Rather than throw them a way why not use them for…

Starting Seeds! Of course!
   Styrofoam Coffee Cups for Seed Planting 1-2010-2

Styrofoam Coffee Cups for Seed Planting Dianthus 1-2010-1
Last week I put some seed starting mix inside these two vessels and sprinkled some dianthus seeds I’ve saved. They are supposed to be ‘Firewitch’ but as I found them through a seed exchange the true identity may be something else entirely or some cross-pollinated dianthus. Whatever the case I’ll really enjoy seeing these late spring bloomers come alive!

What was the most effective and most unusual seed starting container you have used?

Tuesday, January 26, 2010

While at the Book Store...

...I noticed something odd on the shelves and it was a little disconcerting to see. I went to the big chain bookstore in Franklin to see what kind of garden books they were carrying with the intent on purchasing one with some leftover money I received for my birthday last July. I know it's been a long time since July but while there are things that I would like to have I just couldn't find anything really worth spending it on!

I perused the shelves with my two year old daughter while my oldest was spending the day with her grandmother. You know how two year olds are - constantly exploring, searching, playing, and handling everything their little hands can get a hold of.  She picked up books and I put them back, I told her no, I went back to looking, she went back to picking up books. This little scene played out many times but I noticed that the book that she kept picking out was a rather peculiar one in the gardening area. It was within easy hand reach of any little child which I suppose wouldn't be a big deal normally but this book was about growing something that is illegal pretty much everywhere in the United States. It was a book about growing marijuana! I knew those kinds of books existed, but to actually see it on a shelf in a book store was surprising. There wasn't only one either, there were easily 5-6 different books on the subject.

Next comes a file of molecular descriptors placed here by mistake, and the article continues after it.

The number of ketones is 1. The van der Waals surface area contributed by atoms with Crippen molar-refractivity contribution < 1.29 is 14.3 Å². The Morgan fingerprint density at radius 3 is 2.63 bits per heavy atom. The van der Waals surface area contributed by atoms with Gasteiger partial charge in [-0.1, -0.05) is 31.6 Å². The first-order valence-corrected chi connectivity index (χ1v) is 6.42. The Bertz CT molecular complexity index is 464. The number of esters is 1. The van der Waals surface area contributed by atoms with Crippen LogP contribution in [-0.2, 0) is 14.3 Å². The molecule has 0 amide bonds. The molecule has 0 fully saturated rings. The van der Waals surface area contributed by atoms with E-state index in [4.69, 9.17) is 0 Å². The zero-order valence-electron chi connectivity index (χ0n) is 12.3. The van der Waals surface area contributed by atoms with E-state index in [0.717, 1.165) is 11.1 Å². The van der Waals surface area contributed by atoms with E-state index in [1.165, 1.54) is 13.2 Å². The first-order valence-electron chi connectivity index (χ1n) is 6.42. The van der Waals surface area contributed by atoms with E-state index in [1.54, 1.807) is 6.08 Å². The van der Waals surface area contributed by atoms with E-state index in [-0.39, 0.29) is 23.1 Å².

Now I realize that simply reading material about the plant does not make you a criminal. I also realize that some people claim that it should be legalized. I'm not writing to get into a debate on that subject but should the biggest bookstore in Williamson County carry something that could so easily fall into the hands of teenagers? It's illegal to grow here in Tennessee for any reason, why help people break the law by carrying books on subjects like this? Why carry books on growing illegal plants that tell you how to do it (and though I didn't not read any of the material I'm assuming that it tells you how to skirt the law) and not carry at least as many books on growing tomatoes and other vegetables? I'm not saying that the other books weren't there, in fact I saw a great number of large resource type books from the American Horticultural Society, The Garden Primer (Nancy Damarosch), and many other books that discussed gardening in general but books that hone in on a single vegetable or plant as subject material seemed very rare compared to the marijuana books.

Then again maybe it's just me but shouldn't books in the garden section be about plants we can actually legally grow? Maybe the marijuana books should be in the "How to" section instead...

Monday, January 25, 2010

Rooting Viburnums from Hardwood Cuttings

Rooting ViburnumAround Thanksgiving I took 6 small 4 node cuttings from a single viburnum at my in-law’s house. I don’t know what variety the viburnum but that doesn’t bother me, I can find out when the leaves begin to grow and the flowers start to bloom (which admittedly might be awhile). For now though I’ll just be happy to add six more plants to the garden.

Rooting Viburnum from Hardwood Cuttings
Of the six viburnums I rooted five had nice roots starting to emerge from between the bottom two nodes. As you can see in the top picture the cuttings had four nodes that I stuck in sand with two nodes under the sand. The top two nodes and maybe the third node should develop branches and leaves.

Rooting Viburnum from Hardwood Cuttings